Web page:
While the principle of mining resources through the demolition of existing buildings is clear, and indeed much demolition material is recycled, the means to achieve the higher level of re-use required for a proper circular economy are not yet clear. This is particularly true for owner-occupied houses. Municipalities will have to take a lead role in collection and sorting of building and demolition waste from this source. With the intent to investigate the possibilities to create a regional market and supply chain for recycling of materials and components, this project will bring together stakeholders (owners, contractors (or trade associations), suppliers, municipalities, and waste handling businesses) to compare- and (further) develop best practices in recycling, and examine the possibilities for upcycling recovered resources.
The systems, elements, and materials, which provide the best opportunities for re-use and upcycling will be identified, and the required supply chains will be mapped out. Systems to be examined can e.g. include primary structural systems, heating and plumbing systems, electrical systems, window and doorframes, and flooring systems.
The project will test the viability of the realization of the principles of circular economy in the housing system on three levels:
- Mapping resources and estimating the volume and type of elements and materials, which can be recovered from demolition of owner-occupied housing will be a necessary prerequisite to establishing adequate material flows to justify the development of supply chains and economic incentives for the recovery of building elements in conditions suitable for re-use.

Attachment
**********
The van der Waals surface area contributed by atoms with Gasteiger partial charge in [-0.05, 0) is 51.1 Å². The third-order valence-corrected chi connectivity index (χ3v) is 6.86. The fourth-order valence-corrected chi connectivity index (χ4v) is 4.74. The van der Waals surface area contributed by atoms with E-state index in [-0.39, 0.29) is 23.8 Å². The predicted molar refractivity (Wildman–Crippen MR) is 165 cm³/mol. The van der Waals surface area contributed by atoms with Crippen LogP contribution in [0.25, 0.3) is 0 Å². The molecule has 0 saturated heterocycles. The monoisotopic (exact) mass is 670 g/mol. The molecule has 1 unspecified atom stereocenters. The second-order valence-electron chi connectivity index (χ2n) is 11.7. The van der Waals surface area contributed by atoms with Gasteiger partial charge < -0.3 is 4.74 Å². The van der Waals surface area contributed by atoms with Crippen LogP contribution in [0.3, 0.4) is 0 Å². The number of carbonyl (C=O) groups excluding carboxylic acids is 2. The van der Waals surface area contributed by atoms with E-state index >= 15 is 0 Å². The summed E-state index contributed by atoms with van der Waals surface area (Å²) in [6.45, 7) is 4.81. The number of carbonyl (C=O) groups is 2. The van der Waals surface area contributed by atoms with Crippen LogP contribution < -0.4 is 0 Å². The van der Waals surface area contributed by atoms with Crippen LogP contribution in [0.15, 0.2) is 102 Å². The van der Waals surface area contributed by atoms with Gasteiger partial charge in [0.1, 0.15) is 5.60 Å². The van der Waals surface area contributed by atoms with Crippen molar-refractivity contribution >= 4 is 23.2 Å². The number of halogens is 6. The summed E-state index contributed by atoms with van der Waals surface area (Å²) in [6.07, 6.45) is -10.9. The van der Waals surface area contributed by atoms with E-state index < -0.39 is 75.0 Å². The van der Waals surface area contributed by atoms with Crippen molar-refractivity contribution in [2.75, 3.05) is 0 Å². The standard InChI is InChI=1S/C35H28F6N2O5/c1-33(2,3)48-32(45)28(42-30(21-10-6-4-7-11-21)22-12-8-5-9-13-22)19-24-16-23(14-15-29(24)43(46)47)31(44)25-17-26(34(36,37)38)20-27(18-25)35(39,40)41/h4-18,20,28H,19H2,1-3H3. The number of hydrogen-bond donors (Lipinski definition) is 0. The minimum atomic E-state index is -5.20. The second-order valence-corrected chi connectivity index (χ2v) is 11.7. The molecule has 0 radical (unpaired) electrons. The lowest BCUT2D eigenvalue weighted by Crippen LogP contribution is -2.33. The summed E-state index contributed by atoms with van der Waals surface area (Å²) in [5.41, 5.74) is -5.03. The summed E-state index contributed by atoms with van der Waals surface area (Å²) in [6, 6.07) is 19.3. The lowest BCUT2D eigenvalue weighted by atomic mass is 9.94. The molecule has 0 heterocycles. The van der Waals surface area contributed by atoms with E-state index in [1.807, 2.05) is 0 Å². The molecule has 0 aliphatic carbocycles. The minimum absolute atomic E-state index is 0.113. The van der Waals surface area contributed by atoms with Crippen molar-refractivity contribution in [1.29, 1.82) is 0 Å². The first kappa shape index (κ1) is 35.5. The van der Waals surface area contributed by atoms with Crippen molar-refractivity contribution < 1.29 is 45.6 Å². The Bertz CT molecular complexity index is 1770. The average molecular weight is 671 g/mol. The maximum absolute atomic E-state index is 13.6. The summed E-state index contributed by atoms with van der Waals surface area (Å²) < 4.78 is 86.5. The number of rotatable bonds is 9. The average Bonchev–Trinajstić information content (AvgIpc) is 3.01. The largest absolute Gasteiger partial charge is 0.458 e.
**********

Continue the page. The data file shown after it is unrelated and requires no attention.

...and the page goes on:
- Detailed studies of the variety of building designs and construction methods, will be performed to identify reusable elements and materials, and the, demolition techniques required to preserve the greatest feasible value from the structures to be demolished.
- Design supply chains, which can deliver the re-manufactured elements and materials back into the housing construction process.
To maximize the take-up of recovered materials and elements, markets need to be established at national and regional levels. This will require normalization of methods for mapping resources, resource recovery, and reconditioning.
By examining all aspects of the cycle, with all stakeholders, the project will attempt to test the economic viability of circular building.